Quick Tips for Collecting Vintage Shoes:
- Shoes older than those from the Victorian era are hard to come by these days. Even Victorian high button shoes can be a challenge to find in antique shops today.
- Upscale designer footwear is eternally popular with both shoe collectors and those who follow the trends of numerous fashion houses. Even vintage sneakers and running shoes by famous makers are collected today.
- Many people buy vintage shoes to complete a vintage clothing ensemble from a particular era. These vintage footwear buyers often look for bargains at thrift stores and estate sales.
- New designer shoes are widely collected by fashionistas the world over. Some current styles mimic those of the past, but are rarely exact copies of older shoes.
A Look Back in Time
Way back when in my mother's antique shop, I remember taking a good hard look at a few pairs of Victorian high top shoes. Mom bought them, along with some old hats and other dry goods, from the former owner of a long forgotten general store way out in the country.
These shoes looked uncomfortable, even more uncomfortable than the pointed high-heeled pumps my Aunt Billie wore when I was a kid. The Victorian shoes were not only narrow; they came all the way up the ankle and had lots of tiny buttons that were so difficult to fasten they needed a special hook. That made me really appreciate the ease of wearing Keds at the time.
Well, I couldn't understand how people wore those shoes back then. And to tell you the truth, I still can't quite imagine it now. Nevertheless, they did wear them, along with a never-ending variety of styles marked by each decade since then until the present day.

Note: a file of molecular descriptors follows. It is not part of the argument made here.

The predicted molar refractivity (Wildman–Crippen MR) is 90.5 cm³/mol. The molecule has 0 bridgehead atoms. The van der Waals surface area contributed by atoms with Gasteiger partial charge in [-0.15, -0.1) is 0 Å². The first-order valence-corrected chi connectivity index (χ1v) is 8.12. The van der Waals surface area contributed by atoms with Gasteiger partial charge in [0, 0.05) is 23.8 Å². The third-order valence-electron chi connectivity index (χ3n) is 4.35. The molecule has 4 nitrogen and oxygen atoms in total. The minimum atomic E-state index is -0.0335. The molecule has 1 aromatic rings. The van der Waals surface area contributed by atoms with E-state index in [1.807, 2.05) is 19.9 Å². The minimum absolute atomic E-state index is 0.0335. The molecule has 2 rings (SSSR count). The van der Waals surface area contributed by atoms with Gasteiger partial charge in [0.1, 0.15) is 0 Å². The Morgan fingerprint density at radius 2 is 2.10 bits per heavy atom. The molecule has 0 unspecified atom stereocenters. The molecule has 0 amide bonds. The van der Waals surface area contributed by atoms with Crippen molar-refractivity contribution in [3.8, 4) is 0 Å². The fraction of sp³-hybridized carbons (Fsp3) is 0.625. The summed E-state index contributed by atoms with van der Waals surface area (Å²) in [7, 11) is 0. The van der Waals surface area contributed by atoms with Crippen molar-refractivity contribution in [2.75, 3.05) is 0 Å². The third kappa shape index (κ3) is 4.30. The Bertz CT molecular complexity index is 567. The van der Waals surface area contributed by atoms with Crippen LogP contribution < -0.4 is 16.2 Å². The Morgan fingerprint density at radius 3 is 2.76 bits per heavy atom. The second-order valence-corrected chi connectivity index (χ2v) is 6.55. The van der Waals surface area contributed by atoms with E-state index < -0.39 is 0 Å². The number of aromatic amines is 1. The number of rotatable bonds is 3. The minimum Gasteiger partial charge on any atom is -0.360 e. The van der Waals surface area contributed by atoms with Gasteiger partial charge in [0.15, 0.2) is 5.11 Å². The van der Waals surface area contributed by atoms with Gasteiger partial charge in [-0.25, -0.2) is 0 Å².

Shoes as Collectibles
While we donât generally fumble around our closets each morning looking for collectibles, the fact is that many people do indeed collect old shoes. There are actually a number of good reasons to collect footwear, starting with functionality.
Around the country historical reenactment societies enjoy getting together for an afternoon of vintage finery. When these groups meet, the members dress true to a certain decade, right down to the accessories. This includes vintage footwear when itâs available.
Others prefer dressing in vintage clothing as more of a fashion statement. When I set up to sell at City Wide Garage Sale in Austin, I often see young people who look as if they stepped right out of a time machine. Whether it's a '30s, '40s or '50s look they're trying to achieve, they don the appropriate shoes to match their apparel of choice.
But there are other collectors who buy shoes purely for their unique style or decorative appeal. Footwear encrusted with rhinestones is always popular with fanshion-conscious collectors, for instance. And shoes with fancy buckles, ornaments or embellishments appeal to this crowd as well. Displaying these types of shoes in a boudoir can make a beautiful conversation statement.
What Collectors are Willing to Pay for Vintage Footwear